Most junior ski racers in the U.S. come to a fork in the road where they must decide what the rest of their career is going to look like. Some are lucky enough to be selected by the national development team because of their success immediately upon moving to FIS, but most athletes graduate high school and face some tough decisions. Do I take a post-graduate year? Do I take multiple? When should I apply to college? Do I even want to ski in college?
Later on, many athletes graduate college, and struggle to find a suitable situation if they wish to continue skiing competitively, even if their points are in the teens or low twenties. Socially, for most of the country, there’s the pressure to race in college after high school and then get a job.
All of the pressure of this current system could be alleviated by the creation of regional teams that would provide for these athletes and help to legitimize a more long-term approach. What’s now an in-between stage could become a solid proving ground for skiers and an opportunity to excel with other top-level athletes. Canada has proven that this system can work, and the West has dabbled with a regional squad with solid results.
The move toward the National and Regional Training Groups (NTG/RTG) that USSA recently made is a step in the right direction, but there are still problems. First, athletes with the development team and NTG are taken away from their home regions and their hometowns, which can be a tough transition. If they remained in their own regions, they could race and train on familiar hills and benefit others by leaving the top pace around.
It is also difficult to identify genuine talent from the young age that the development team and NTG currently target. Why not allow athletes to develop with their home programs for a longer period of time and then provide a respectable option close to home? These teams would make the base of the U.S. Ski Team pyramid larger by closing the gap between the U18/U21 level and the national team.
We imagine a system with three regional teams run by their respective regional offices. A team of five to eight men and five to eight women would be selected and provided uniforms that were unique to that region, not a USST setup.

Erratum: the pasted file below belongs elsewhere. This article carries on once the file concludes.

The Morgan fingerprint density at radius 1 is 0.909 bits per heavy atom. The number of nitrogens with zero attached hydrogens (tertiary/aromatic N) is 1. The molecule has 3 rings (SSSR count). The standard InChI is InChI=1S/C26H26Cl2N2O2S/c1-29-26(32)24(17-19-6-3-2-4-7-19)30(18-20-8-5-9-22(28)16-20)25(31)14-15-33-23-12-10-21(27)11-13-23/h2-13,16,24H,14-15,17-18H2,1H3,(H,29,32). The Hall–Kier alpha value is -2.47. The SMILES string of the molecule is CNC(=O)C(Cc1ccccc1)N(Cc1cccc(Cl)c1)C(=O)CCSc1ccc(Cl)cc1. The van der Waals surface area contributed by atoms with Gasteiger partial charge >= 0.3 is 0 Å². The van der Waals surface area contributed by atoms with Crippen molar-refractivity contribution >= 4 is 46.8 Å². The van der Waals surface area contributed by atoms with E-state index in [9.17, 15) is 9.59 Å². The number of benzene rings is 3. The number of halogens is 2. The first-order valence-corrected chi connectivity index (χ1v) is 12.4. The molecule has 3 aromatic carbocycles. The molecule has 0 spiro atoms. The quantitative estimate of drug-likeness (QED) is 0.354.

The regional staff would handle criteria, selection, and fundraising to ensure a financial incentive to participating on the team, including free housing at a home base such as Lake Placid, Copper or Park City. By leaving the fundraising up to the individual offices, sponsors specific to the region — such as Dunkin’ Donuts or People’s United Bank for the East — could be targeted.
The teams would have a full preparation and competition schedule to include NorAms but primarily regional FIS and college races, providing more opportunity than just a Continental Cup program. Providing the top athletes in the region with the ability to live, train, and travel together would be incredible for our national development for athletes both before and after college.
This would have myriad benefits for skiing in this country. Regional team skiers would be the pride of that region, serving as the pace in FIS races and being role models for younger skiers who aspire to be in their jackets. It would also give a more attainable goal than the USST for athletes at the U16 and U18 levels, where we are losing most of our participation.
Athletes would be able to train and race closer to home in a competitive environment that would be tremendous for development. Another benefit: the regional competition to see who could place more athletes on the USST, on NorAm podiums, etc.
Most importantly, this would close a very significant gap in the typical career model for American skiers in our era. Athletes such as Michael Ankeny (recently dropped from the USST but still at the World Cup level), Andrew McNealus (a Middlebury grad skiing with Redneck Racing), and Ty Sprock (a year of birth, or YOB 1995 athlete with tech points in the 20s) would have a supported opportunity whereas, today, they have to seek out their own programs. Teams such as Treble Cone Race Academy, Global Racing, Team America and Team Flo have been extremely helpful in creating an option for these athletes, but a supported regional team is a sensible progression.
As a national federation, USSA and its members need to continually discuss and evaluate the changes that could be made to improve the experience and create faster skiers. This would be an incredible stepping stone to provide an avenue for more athletes to pursue a semi-professional career path and see where it takes them. It’s a change that needs to be made.